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Reading the runes

As we approach the end of a long term in education and skills and a momentous year of Olympic, Paralympic and Jubilee celebration, it is fitting not only to take stock of our education system but also to look at the portents for 2013.

When I published my first annual report as Ofsted's chief inspector at the end of last month, it was heartening to announce that schools in England are improving. Nearly half a million more children are attending good or better schools than was the case three years ago. There are nearly 1,000 more outstanding schools and nearly 1,000 fewer satisfactory and inadequate schools.

Much of this improvement stems from better leadership. Heads are now firmly driving change, with more autonomy and more control over their resources than ever before. The evidence suggests that many of them - whether in academies or maintained schools - are using this freedom well.

Leadership is not confined to the headteacher but runs throughout the institution. The best heads and principals develop and capitalise on the talents of their colleagues, trusting them to be responsible for the quality of provision. Above all, good leaders focus on teaching and learning. As a result, we have detected a perceptible improvement in teaching. I must emphasise once again that Ofsted does not have a preferred style of teaching. What matters is that children are learning.

A particularly welcome finding is that school-to-school support is now firmly embedded across much of our system, with many heads of good and outstanding schools committed to helping other schools through a variety of partnership arrangements. All outstanding schools and converter academies should see it as a moral obligation to engage in such work.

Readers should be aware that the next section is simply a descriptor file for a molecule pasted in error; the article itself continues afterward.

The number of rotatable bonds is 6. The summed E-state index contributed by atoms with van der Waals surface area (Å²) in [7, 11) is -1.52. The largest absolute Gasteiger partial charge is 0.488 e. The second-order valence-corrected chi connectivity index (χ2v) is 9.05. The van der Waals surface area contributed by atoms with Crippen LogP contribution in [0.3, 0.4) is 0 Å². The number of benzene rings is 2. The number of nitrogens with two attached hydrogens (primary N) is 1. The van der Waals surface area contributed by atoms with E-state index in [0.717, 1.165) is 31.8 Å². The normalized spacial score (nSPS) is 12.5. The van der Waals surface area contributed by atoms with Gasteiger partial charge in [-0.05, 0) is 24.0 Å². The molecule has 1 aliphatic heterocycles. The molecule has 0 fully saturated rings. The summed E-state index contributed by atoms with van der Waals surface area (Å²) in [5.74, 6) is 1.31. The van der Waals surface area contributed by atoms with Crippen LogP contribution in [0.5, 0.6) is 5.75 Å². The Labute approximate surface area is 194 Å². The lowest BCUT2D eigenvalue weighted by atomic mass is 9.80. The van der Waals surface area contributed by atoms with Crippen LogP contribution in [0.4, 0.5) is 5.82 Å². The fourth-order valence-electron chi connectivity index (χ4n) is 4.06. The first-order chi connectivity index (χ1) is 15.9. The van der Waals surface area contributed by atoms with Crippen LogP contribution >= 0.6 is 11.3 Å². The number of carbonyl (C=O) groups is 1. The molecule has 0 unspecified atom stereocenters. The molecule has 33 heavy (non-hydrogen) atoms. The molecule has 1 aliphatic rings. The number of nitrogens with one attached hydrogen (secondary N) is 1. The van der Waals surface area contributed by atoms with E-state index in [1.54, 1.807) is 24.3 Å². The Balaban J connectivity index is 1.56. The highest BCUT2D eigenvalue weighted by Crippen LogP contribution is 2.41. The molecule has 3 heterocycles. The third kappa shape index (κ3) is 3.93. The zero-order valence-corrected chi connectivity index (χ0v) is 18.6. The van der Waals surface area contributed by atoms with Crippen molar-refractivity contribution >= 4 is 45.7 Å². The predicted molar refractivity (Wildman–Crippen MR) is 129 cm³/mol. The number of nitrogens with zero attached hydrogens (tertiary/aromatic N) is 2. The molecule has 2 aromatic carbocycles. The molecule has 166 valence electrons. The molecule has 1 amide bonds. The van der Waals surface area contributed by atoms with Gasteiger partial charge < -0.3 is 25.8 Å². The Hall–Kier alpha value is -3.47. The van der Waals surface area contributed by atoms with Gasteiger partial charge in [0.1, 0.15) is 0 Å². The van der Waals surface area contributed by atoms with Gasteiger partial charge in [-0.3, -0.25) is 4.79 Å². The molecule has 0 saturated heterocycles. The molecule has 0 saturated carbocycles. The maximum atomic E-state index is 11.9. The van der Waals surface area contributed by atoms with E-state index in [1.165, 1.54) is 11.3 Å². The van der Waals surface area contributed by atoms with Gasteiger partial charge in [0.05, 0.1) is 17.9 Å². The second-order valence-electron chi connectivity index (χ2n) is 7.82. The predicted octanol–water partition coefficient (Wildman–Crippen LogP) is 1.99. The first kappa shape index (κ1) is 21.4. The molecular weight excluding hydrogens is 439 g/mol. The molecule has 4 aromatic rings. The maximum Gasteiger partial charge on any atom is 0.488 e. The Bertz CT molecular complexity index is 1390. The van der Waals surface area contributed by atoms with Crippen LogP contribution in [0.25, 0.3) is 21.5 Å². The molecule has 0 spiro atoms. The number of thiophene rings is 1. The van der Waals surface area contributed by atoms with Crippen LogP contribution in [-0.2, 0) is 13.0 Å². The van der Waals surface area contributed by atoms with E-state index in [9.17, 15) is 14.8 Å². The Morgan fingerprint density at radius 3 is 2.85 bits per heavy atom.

Although schools have improved, there is still much to do if we are to match the best education systems in the world. We must ensure, for example, that the unacceptable inequity of provision across the country is robustly addressed by local authorities and others responsible for governance.

However, there are already some encouraging signs that underperforming schools across the country are responding positively to Ofsted's new inspection framework and its insistence that a satisfactory education is no longer good enough.

I would encourage all school leaders to read the recent Ofsted publication Getting to Good, which highlights good practice in some schools that have successfully tackled underperformance.

Our report found less to cheer about in the FE sector, which educates the majority of young people over 16. For the second successive year, inspectors did not judge a single college outstanding for teaching, while the number judged inadequate alarmingly jumped from four to 13 in one year.

It is crucial that colleges equip our young people with the skills they need to secure gainful employment and ensure our businesses aren't outflanked by their global competitors. Government must shine as bright a spotlight on the FE sector as it has done on schools.

There is much food for thought in the report and much to consider in the new year, but for now, let us look forward to a restful Christmas break.

Sir Michael Wilshaw is Her Majesty's Chief Inspector.

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